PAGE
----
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How far is it possible to say when Wollaton hall was built?

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Wollaton hall was and still is a well-known famous Nottingham building. Wollaton hall was built during the period 1580 - 1588. A designer, Robert Smythson, designed it on the commission of Sir Francis Willoughby. Much of the original building still remains, showing the style of architecture around the time of the Spanish armada. The hall had cost a total of �8,000, which was a considerable sum of money in Elizabethan times. Today the hall is a natural history and industrial museum, open to the public throughout the year. The grounds are particularly beautiful and they are also home to a herd of deer. The purpose of this assignment is to locate and investigate evidence, which will help to prove both, why and when wollaton hall was first constructed. Certain sources located will be backed up by evidence gathered and researched in this subject. With knowledge about the middle ages and the renaissance, it is possible to form accurate conclusions about wollaton hall's owner; it's grounds and contents. As a part of this assignment a helpful site visit to the hall was undertaken. The purpose of the site visit was to collect and note much needed primary evidence, which would help in certain aspects of this assignment. From various sources, we know that wollaton hall was first started in 1580 and completed in 1588. We know that Wollaton hall is a typical Elizabethan house because the hall was constructed (1580 - 1588) in the renaissance period. Source G replicates and translates the exact Latin words that are located on the south frontage of the hall, on a stone plaque. This inscription in Latin can be located on the south frontage of Wollaton hall. "En has Francisci Willughbi militis aedes Rara arte extrucas Willughbaeisq [ue] relictas. Inchoatae 1580 et finitae 1588." Translated into English. "Behold this house of Francis Willoughby, knight, with rare art built, to Willoughbys bequeathed. ...read more.


However, sir Francis Willoughby insisted that the kitchen to be down in the basement area and not on the ground floor as stated in source E. This would have made Wollaton hall a fashionable Italian style kitchen, one of the first in the country. It is likely he did this to enable there to be more space or maybe to be different and to be noticed, this is probably what he wanted. The great hall is virtually unaltered. However, it does have two new entrances when compared to Smythson's plan of the hall. The highly decorated screen passage still has its original pillars and strap work. The hall also includes a fine Renaissance fireplace with the Willoughby's family coat of arms and their owl symbol. Unusually the great hall is in the centre of the hall and not on an outer wall. Windows high in the centre tower light the great hall. The kitchen can be found in the basement. It still has a large fireplace with metal spits for cooking joints of meat. Now however, it is now a boiler room full of machinery and pipes. Sir Jeffrey Wyattville extended the parlour in the 1840's. Now it has a modern plaster ceiling and an Adam's style fireplace, which is not from Tudor times. The great chambers were originally supposed to be luxurious for a Queen and her prince. Now all the wooden panels have been removed from the walls, although some Italian plasterwork on the ceiling still remains. Parts of these bedchambers have been employed as display areas for the natural history collection. The long gallery still exists on the ground floor, but now has become divided by two false walls into three sections. The windows are masked off and are artificially lit to show off rocks, minerals and fossil collections for public display. The most unusual room in Wollaton hall is the prospect room. ...read more.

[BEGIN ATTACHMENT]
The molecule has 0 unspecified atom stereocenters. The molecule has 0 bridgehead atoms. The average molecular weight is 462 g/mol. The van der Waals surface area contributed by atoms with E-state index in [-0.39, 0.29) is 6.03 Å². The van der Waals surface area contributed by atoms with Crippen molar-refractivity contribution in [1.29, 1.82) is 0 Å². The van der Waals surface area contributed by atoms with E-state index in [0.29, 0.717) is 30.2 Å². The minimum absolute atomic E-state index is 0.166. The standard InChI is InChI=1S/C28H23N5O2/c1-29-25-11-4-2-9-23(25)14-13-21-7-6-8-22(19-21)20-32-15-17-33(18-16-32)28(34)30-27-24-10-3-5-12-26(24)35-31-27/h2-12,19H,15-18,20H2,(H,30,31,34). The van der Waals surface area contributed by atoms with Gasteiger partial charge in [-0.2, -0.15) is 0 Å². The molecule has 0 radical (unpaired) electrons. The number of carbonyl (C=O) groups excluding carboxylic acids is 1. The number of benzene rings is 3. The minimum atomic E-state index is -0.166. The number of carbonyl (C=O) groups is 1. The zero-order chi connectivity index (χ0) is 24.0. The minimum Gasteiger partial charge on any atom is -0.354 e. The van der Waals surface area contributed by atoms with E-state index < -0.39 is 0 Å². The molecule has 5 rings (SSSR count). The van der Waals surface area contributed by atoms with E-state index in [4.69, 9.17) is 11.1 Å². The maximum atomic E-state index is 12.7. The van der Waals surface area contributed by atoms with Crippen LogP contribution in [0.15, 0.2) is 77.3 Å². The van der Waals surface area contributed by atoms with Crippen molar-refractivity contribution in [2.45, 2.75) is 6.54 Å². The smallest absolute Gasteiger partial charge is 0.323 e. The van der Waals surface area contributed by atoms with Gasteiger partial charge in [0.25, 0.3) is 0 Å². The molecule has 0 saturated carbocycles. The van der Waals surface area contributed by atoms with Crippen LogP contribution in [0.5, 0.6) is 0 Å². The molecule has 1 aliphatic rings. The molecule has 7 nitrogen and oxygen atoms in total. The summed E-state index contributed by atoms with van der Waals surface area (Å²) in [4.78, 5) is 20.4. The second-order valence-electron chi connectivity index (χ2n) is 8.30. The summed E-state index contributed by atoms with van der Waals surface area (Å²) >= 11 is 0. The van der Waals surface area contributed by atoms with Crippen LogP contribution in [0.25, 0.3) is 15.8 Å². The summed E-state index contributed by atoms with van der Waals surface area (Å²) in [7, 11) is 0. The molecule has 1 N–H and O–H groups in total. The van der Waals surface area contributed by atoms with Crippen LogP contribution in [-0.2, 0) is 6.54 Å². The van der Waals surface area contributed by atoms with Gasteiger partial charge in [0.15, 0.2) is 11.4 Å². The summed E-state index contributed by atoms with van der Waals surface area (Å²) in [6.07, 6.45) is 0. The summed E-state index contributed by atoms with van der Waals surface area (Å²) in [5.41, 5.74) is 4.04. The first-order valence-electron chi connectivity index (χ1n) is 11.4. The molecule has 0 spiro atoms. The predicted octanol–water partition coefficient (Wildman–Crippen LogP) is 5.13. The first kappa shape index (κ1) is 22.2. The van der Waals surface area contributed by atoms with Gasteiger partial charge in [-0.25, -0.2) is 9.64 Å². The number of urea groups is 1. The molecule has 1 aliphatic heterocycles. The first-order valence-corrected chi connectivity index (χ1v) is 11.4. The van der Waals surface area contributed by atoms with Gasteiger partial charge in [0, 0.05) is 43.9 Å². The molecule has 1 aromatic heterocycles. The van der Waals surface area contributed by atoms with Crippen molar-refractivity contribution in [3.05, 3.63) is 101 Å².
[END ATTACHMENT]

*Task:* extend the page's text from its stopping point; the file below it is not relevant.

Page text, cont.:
Wollaton hall does have some unique features that are not found anywhere else. Instead of being an E or H shaped building it was rather a square shape with four corner towers. Willoughby insisted that Wollaton hall be a tall house, unchallenged in its height. It has a tall centre tower with old-fashioned tracery windows. The affect was intended to make the hall appear like an old building surrounded by a newer one. Elizabethan nobles like Sir Francis Willoughby loved anything new or different. These differences were called 'devices.' The centre tower was a perfect example of a 'device'. It incorporated windows that could be said to be more suitable for a church rather than a house. Wollaton hall also contained a prospect room with no real purpose other than to look at the surrounding land. All Elizabethan houses have similar features as well as unusual styles and details. From this point of view Wollaton hall is a typical Elizabethan house. A house like Wollaton hall was the result of the influences of master mason that built it and the wishes of the owner who paid for it. At Wollaton hall it was Robert Smythson who used all the general styles of Elizabethan architecture and it was Sir Francis Willoughby who saw new details in his collection of architectural books that he insisted be used on his house. The result was that Wollaton hall became cluttered with new details that are impressive but 'uncomfortable' to view and appreciate at first sight. Wollaton hall could be said to be an attractive structure, built decoratively and attractively. The contrast between Wollaton hall and Hardwick hall for example indicates how Willoughby's personality and style differed. Wollaton hall and Hardwick hall both had the same mason, similar features but an immense difference in appearance. Hardwick hall's owner, Bess of Hardwick had a secure personality. Hardwick hall wasn't over decorated. The over decorated Wollaton hall however tells us the owner had an insecure personality. Ultimately Wollaton hall was intended to reflect Sir Francis Willoughby's personality and style, something that evidently doesn't impress the majority of individuals. ...read more.